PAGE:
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I’ll let the photos speak for themselves. I did get a hug from a random drunk Irishman, which has to be on some Bucket List somewhere. He was with a group of lads going to the pubs, whereas I had to return to get a decent night’s sleep before the long flight the following day. Permito las fotos hablar por mi. Por cierto, recibí un abrazo de un irlandés borracho, que tiene que ser algo de algún Bucket List. Estaba con un grupo de amigos en ruta a los pubs, y yo tenía que volver al hotel para dormir un rato antes de coger un vuelo largo el día siguiente. 

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I’ll go ahead and say that the flight from Dublin to Chicago was hell. Once again, for the second transAtlantic trip in a row, we were sitting on the plane for an hour before they announced technical problems and we had to switch planes. I got to recreate that scene from Home Alone where they run through O’Hare to make my connecting flight.  Vale. Admito ahora que el vuelo desde Dublín a Chicago era una pesadilla. Otra vez, el segundo vuelo transatlántico seguido, estabamos sentados en el avión durante una hora sin salir antes de nos informó que tuvimos que cambio de avión dado de un fallo mecánico. Después, tenia la oportunidad re-crear la escena de Solo en casa cuando corren por el aeropuerto de Chicago O’Hare para llegar a mi vuelo de conexión. 

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I will also that the Preclearance through US Customs at the Dublin Airport is amazing and allowed me to not worry about having to clear it upon touching down in Chicago. También quiero decir que el Preclearance de las aduanas estadounidenses en el aeropuerto de Dublín es genial y no tenía que preocuparme durante el vuelo de tener que pasarla en Chicago cuando el avión llegó. 

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I am now itching to visit Ireland again at some point. There are just so many beautiful places in the world. Maybe if the return flight gets delayed and I have time to explore Ireland a bit, I can do it some justice! However, I’d rather just get the flights without any problems. Ahora tengo ganas de visitar Irlanda otra vez en el futuro. Hay muchos sitios bonitos en el mundo. A lo mejor si hay un retraso en el vuelo de vuelta y tengo tiempo de explorar la isla, puedo hacerlo justicia. Sin embargo, quiero poder coger los vuelos sin ningún problema.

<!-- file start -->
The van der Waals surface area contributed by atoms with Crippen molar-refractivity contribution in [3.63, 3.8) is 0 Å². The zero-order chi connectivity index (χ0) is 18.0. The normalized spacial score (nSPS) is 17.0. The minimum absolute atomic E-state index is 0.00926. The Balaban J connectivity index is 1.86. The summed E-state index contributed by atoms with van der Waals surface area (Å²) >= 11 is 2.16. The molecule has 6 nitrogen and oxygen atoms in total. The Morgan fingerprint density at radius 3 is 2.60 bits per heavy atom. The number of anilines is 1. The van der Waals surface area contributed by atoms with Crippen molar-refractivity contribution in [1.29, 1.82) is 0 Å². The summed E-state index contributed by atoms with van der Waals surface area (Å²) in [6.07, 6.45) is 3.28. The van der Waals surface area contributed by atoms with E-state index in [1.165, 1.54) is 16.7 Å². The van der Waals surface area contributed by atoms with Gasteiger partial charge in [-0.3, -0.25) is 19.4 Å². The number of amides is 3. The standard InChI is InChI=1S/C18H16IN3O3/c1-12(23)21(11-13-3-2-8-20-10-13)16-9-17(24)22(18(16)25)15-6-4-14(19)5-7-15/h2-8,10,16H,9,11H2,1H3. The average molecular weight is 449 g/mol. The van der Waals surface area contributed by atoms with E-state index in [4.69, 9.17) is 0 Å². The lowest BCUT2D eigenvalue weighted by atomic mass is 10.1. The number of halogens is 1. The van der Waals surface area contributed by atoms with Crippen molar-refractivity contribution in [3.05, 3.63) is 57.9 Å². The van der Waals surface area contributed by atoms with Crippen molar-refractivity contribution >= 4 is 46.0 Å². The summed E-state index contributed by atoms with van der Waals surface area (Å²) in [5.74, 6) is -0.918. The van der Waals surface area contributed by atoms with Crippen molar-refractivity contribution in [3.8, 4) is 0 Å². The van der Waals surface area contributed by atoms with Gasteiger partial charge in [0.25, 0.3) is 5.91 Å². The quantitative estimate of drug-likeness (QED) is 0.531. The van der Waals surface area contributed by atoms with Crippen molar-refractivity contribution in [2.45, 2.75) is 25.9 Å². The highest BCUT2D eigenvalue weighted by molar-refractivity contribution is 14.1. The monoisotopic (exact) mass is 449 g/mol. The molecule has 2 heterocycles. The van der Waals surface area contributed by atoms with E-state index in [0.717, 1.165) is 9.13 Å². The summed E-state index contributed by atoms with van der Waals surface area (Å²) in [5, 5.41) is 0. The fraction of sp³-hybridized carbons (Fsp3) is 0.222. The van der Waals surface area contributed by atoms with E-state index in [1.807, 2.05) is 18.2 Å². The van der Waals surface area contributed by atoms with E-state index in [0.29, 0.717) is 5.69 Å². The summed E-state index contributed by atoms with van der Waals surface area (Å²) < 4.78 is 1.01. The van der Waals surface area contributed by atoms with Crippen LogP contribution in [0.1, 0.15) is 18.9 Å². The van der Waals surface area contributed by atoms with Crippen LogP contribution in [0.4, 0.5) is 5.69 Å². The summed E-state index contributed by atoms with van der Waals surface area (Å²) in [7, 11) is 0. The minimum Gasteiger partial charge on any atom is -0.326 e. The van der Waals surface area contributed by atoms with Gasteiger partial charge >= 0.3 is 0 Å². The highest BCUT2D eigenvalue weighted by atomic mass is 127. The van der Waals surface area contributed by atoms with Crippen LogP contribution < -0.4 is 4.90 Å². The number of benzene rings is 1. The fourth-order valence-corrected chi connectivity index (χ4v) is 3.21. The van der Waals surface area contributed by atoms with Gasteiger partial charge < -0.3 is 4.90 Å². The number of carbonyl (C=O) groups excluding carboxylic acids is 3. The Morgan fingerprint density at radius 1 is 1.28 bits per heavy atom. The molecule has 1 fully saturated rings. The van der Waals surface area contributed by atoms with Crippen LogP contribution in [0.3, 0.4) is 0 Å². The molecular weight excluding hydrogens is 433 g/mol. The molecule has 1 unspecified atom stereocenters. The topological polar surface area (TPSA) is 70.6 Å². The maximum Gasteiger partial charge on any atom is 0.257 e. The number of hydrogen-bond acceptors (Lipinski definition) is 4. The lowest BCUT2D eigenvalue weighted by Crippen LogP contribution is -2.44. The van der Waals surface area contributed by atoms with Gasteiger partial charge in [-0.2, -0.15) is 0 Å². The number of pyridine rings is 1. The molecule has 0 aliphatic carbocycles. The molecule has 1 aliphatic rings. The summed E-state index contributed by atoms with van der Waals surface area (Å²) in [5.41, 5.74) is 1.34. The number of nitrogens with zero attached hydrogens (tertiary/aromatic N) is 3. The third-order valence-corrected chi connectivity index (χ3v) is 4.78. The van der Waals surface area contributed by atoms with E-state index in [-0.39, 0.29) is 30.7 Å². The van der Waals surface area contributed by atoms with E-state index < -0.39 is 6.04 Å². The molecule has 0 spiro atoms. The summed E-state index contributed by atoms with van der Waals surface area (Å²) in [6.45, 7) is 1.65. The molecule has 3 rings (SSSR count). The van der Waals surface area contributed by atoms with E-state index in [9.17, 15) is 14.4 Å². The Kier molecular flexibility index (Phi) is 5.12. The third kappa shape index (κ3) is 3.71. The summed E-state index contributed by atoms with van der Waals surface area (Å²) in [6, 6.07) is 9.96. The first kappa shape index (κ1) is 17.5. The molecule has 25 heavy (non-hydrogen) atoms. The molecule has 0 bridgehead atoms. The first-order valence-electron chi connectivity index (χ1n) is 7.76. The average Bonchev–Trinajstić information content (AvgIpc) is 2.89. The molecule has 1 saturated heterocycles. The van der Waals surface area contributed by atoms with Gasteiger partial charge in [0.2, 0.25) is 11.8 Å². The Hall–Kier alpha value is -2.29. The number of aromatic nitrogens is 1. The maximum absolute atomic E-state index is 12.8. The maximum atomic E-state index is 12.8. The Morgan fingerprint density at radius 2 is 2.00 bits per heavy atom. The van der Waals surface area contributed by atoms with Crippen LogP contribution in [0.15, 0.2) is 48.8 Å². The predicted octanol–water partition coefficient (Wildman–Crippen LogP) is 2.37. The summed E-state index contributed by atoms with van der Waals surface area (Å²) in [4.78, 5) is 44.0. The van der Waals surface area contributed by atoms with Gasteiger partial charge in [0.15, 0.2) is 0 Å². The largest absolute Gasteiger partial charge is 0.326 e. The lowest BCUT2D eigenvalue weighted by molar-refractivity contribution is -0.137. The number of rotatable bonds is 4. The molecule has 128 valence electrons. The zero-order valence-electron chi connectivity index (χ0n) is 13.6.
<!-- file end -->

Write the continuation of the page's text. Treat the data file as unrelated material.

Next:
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Galician Christmas

Two years ago, I wrote about some of the different Spanish customs. As I haven’t travelled much to Galicia, I was completely unaware about their traditions. This calls for investigation! Ya hace dos años, escribí de algunas tradiciones españolas de Navidad. Como no he viajado mucho por Galicia, no sabía nada de sus tradiciones. Por eso…¡he de investigar! 

Before Santa Claus’s influence arrived to Spain as Papá Noel, Galicia had their own Apaldador, somewhat similar to the Basque Olentzero.  The Apaldador is a giant miner who lives in the mountains. Every Christmas, he visits the villages and touches the belly of children to see if they were well fed and leaves them with a handful of roasted nuts. He wears green, smokes a pipe and has a beret. The tradition is becoming popular once again. Antes de la influencia de Papá Noel en España, Galicia tenía su propio Apaldador, algo parecido al Olentzero vasco. O Apaldador es un carbonero y gigante. Vive en las montañas. Todas las Navidades visita los pueblos y toca la barriga de los niños para saber si se alimentan bien y les deja un puñado de castañas asadas. Se vista en verde, fuma una pipa y lleva una boina. La tradición está haciéndose popular otra vez. 

The Cepo de Nadal/Tizón de Nadal: It is also traditional to burn a log slowly, which represents the birth of a new sun (new year?) and whose ashes are thrown on the fire afterwards to protect from lightning. El Cepo de Nadal o Tizón es otra tradición gallega. Se quema un tronco lentamente, que representa el nacimiento de un año nuevo. Las cenizas se echan al fuego para proteger la casa de rayos. 

Galicia is a region that I hope to spend a lot of time next year when I finish el Camino del Norte. I’ll be able to write more authentically once I know the region better! Galicia es una región donde espero poder pasar mucho tiempo el año que viene cuando acabe el Camino del Norte. Ya podré escribir más auténticamente cuando conozca la zona mejor.